When Love and Politics Mix
Emorie Broemel, a senior director of government relations at ViacomCBS, never imagined she would meet her future husband at the 2016 Republican National Convention in Cleveland. As a Democrat, it was one of the last places she expected to find love.
“I joke that it’s my secret shame,” she said. She was also too consumed by her work at the time to even consider the possibility that she might make a romantic connection. “Conventions for me are not fun at all,” she said. “They’re very stressful. I’m like doing events and running around.”
But for Philip Swartzfager II, an operations volunteer at the July convention, politics were the furthest thing from his mind when he was introduced to Ms. Broemel by Sarah Hudson, a mutual friend. Instead, he was surprised and a bit regretful. Ms. Hudson had actually been trying to set the two of them up for months and he wished they had connected sooner.
It was not an ideal environment for a first date, Mr. Swartzfager said, because they each had social obligations throughout the evening. But after drinks, a concert performance by the country singer-songwriter Pat Green and a stop at the former House speaker John Boehner’s warehouse party — one of the convention’s marquee gatherings — they had gotten enough time together for Mr. Swartzfager, 39, to feel confident he’d met someone special. “I knew when we left the party,” he said. “I was like, ‘I’ve got to get her to commit to another date.’”
It was about two weeks later when they were able to see each together again because Ms. Broemel, 36, had to travel, with only two days of rest at home in Washington in between, to the Democratic National Convention in Philadelphia. To keep himself on her radar, Mr. Swartzfager, a manager of government relations at PayPal, sent Ms. Broemel an “encouraging text message so she didn’t forget me.”
The message, Ms. Broemel said, was unnecessary: “I knew that I wanted to see Phil again.” Despite being exhausted from the back-to-back conventions, she agreed to meet up with Mr. Swartzfager for drinks at the Spanish restaurant Jaleo, just a few days after returning to the capital.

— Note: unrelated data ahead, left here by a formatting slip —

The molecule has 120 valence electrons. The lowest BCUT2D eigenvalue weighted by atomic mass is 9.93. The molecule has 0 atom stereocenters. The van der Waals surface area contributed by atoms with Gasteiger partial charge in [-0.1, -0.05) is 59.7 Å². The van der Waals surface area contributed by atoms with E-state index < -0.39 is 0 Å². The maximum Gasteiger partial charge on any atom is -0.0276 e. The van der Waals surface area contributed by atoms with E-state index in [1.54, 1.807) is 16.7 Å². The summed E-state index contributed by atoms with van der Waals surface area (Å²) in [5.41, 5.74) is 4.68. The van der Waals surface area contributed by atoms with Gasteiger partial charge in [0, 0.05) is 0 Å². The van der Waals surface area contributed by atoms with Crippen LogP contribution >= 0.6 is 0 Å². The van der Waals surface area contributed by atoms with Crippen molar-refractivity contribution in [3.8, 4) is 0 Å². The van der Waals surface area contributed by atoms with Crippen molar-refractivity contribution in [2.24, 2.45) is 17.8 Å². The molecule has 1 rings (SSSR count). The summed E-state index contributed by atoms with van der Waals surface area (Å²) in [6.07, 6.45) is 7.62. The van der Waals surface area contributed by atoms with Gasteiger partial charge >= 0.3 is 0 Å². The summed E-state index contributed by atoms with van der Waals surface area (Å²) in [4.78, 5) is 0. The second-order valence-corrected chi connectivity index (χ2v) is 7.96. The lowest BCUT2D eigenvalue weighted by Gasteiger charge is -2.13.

Within months, they were dating seriously and in August 2017, on a trip to Rosemary Beach, Fla., unplugged from work and fully relaxed for the first time since they met, the couple realized that their relationship was on its way to becoming permanent. “That was kind of a crystallizing trip where I think we both knew that we wanted and that we would at some point marry,” Ms. Broemel said.
Further confirmation came in 2020 during the Covid-19 pandemic when they quarantined together. “Although I knew we would get engaged, I knew we would be married, it was a very comforting experience to know that you can get along with somebody so well that you can weather working from home together,” Mr. Swartzfager said.
He planned to propose in Baltimore, after a meal at Charleston, one of their favorite restaurants. But that fell through because of new public health rules, so Mr. Swartzfager asked Ms. Broemel to marry him at their Capitol Hill apartment in December.
They were married April 17 before eight guests at Christ Church Cathedral in Nashville, where the bride grew up. The Rev. Anne Stevenson, Ms. Broemel’s childhood priest, came out of retirement to perform the Episcopal ceremony.
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